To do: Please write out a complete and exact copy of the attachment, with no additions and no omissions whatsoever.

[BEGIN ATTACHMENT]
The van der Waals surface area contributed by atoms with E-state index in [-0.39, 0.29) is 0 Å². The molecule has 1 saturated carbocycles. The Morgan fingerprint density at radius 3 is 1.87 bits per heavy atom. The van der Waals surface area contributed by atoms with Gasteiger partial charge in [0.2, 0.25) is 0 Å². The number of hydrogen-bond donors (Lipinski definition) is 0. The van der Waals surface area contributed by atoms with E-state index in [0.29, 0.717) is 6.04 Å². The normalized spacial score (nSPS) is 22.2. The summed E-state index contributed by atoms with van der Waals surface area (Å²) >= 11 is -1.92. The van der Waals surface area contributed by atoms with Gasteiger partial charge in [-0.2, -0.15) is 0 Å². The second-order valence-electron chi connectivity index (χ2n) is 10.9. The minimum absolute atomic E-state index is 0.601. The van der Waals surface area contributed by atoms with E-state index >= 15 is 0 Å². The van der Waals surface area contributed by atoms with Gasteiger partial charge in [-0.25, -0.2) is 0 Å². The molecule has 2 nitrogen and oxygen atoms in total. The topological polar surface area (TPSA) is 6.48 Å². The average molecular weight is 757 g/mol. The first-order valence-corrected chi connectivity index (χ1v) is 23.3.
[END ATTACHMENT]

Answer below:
The van der Waals surface area contributed by atoms with E-state index in [-0.39, 0.29) is 0 Å². The molecule has 1 saturated carbocycles. The Morgan fingerprint density at radius 3 is 1.87 bits per heavy atom. The van der Waals surface area contributed by atoms with Gasteiger partial charge in [0.2, 0.25) is 0 Å². The number of hydrogen-bond donors (Lipinski definition) is 0. The van der Waals surface area contributed by atoms with E-state index in [0.29, 0.717) is 6.04 Å². The normalized spacial score (nSPS) is 22.2. The summed E-state index contributed by atoms with van der Waals surface area (Å²) >= 11 is -1.92. The van der Waals surface area contributed by atoms with Gasteiger partial charge in [-0.2, -0.15) is 0 Å². The second-order valence-electron chi connectivity index (χ2n) is 10.9. The minimum absolute atomic E-state index is 0.601. The van der Waals surface area contributed by atoms with E-state index >= 15 is 0 Å². The van der Waals surface area contributed by atoms with Gasteiger partial charge in [-0.25, -0.2) is 0 Å². The molecule has 2 nitrogen and oxygen atoms in total. The topological polar surface area (TPSA) is 6.48 Å². The average molecular weight is 757 g/mol. The first-order valence-corrected chi connectivity index (χ1v) is 23.3.